Phyllis, his wife of 67 years, told the Washington Post she could not specify a single cause of the Saturday death. "He was 92 years old, and I think he died of old age."
In October 1973, Cox precipitated what would become known as the "Saturday night massacre." He insisted on obtaining tape recordings of conversations of President Richard Nixon in the Oval Office.
The demand came after five men with links to Nixon's re-election committee had been arrested in the June 1972 break-in at the Watergate headquarters of the Democratic National Committee.
Nixon refused and demanded Cox's firing, but Attorney General Elliot Richardson, who had recruited Cox as the Watergate special prosecutor, refused to fire Cox and resigned, as did his deputy, William Ruckelshaus. The third-ranking officer of the Justice Department, Robert Bork, followed Nixon's order and dismissed Cox.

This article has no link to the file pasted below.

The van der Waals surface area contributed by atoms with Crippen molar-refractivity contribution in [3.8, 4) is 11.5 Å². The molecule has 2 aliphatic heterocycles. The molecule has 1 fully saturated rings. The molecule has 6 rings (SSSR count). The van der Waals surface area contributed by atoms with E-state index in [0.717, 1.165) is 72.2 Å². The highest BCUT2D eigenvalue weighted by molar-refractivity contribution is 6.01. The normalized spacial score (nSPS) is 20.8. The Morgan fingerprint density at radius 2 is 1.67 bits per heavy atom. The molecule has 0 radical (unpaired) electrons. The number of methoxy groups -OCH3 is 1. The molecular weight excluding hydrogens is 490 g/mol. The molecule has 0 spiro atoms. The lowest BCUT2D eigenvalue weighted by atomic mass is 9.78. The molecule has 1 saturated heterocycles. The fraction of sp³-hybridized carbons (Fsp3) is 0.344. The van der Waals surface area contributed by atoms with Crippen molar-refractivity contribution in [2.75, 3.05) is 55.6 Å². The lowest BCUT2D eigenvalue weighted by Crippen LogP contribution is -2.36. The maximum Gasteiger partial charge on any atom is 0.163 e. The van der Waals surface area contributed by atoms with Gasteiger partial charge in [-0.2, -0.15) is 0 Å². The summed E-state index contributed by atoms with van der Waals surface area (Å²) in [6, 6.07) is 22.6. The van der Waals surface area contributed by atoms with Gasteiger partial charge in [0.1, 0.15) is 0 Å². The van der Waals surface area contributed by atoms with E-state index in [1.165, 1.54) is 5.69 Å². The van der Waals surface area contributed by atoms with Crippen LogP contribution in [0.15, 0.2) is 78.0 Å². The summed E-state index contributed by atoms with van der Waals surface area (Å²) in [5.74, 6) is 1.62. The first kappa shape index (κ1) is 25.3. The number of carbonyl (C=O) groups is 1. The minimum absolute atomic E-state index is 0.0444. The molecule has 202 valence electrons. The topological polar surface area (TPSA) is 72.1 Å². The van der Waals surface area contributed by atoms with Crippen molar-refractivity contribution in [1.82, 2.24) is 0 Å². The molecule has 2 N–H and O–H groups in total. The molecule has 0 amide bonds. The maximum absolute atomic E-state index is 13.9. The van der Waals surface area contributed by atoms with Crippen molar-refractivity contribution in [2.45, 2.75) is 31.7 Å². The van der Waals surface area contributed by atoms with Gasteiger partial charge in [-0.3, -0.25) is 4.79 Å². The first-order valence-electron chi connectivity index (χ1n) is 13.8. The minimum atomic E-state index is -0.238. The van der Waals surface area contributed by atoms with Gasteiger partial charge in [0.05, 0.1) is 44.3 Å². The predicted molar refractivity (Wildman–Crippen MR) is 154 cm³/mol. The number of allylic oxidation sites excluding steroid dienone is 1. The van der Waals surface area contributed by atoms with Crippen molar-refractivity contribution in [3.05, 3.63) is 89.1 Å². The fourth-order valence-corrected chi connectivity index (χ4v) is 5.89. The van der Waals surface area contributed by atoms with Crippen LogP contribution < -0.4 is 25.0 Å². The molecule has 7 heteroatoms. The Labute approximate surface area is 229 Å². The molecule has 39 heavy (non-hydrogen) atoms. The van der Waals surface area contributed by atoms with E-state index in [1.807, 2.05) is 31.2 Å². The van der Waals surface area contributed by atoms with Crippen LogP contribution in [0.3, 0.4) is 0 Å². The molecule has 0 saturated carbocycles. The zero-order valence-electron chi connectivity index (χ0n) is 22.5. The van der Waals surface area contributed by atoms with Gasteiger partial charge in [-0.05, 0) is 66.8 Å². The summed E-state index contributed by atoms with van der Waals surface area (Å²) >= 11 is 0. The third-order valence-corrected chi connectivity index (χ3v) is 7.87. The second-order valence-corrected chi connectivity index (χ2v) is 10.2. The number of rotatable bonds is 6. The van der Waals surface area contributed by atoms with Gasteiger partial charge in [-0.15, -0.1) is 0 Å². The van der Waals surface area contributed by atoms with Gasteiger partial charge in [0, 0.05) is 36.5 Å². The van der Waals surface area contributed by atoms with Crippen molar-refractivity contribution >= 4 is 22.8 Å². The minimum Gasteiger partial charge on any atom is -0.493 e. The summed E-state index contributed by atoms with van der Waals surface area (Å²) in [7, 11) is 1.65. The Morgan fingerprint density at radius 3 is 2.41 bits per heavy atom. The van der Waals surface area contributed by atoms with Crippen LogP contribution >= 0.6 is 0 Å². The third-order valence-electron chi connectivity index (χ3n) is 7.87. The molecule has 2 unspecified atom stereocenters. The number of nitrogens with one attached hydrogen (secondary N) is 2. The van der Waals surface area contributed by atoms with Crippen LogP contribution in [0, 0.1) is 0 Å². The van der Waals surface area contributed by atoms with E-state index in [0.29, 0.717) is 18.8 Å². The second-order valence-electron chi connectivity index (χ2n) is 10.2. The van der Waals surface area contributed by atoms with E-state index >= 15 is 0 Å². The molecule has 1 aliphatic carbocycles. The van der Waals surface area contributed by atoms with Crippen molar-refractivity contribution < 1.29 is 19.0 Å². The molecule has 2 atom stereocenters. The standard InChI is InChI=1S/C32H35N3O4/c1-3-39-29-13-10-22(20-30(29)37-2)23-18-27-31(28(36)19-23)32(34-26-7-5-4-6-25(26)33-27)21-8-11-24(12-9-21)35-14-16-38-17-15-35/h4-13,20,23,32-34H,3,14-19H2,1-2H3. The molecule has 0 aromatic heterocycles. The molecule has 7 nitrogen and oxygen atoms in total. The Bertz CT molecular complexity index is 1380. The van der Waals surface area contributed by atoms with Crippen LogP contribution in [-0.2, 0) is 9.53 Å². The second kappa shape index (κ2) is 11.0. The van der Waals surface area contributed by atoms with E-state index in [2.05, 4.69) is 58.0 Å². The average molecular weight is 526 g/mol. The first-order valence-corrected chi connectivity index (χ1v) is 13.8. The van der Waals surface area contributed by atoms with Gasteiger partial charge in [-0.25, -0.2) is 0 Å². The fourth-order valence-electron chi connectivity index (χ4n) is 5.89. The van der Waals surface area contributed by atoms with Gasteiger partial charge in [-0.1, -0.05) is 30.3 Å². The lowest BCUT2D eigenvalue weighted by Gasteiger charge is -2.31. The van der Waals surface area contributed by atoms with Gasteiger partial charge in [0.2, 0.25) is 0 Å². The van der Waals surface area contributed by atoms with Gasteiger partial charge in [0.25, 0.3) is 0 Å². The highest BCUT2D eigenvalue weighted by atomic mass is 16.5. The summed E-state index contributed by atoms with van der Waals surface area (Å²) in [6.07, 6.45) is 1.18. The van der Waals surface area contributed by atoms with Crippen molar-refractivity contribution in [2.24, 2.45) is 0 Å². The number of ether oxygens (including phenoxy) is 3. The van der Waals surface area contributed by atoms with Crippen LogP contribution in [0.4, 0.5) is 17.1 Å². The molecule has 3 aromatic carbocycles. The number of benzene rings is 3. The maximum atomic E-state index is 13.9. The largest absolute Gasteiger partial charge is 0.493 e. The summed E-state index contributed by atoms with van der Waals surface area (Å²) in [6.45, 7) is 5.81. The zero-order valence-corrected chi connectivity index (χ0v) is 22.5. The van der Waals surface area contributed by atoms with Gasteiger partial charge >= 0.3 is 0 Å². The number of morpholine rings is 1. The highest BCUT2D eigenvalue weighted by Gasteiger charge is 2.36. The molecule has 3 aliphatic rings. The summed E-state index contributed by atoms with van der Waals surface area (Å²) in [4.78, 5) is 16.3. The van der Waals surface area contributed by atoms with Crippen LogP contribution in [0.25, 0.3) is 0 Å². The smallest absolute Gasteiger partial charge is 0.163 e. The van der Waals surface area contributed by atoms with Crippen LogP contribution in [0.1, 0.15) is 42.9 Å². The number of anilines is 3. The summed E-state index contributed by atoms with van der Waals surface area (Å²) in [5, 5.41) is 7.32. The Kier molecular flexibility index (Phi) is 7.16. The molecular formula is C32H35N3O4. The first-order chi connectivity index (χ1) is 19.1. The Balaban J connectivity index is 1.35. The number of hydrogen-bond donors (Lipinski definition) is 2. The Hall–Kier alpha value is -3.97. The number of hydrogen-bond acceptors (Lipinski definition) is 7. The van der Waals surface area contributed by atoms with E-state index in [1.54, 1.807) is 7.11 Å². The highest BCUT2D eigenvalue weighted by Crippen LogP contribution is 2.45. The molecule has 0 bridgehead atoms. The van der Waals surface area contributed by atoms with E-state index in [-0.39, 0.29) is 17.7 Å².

Before Watergate, Cox served in various government positions, including solicitor general during the Kennedy administration and chief of the Wage Stabilization Board during the Truman administration.
He was a nationally known expert in labor and constitutional law and the author of several books in those fields.
He and his wife had three children.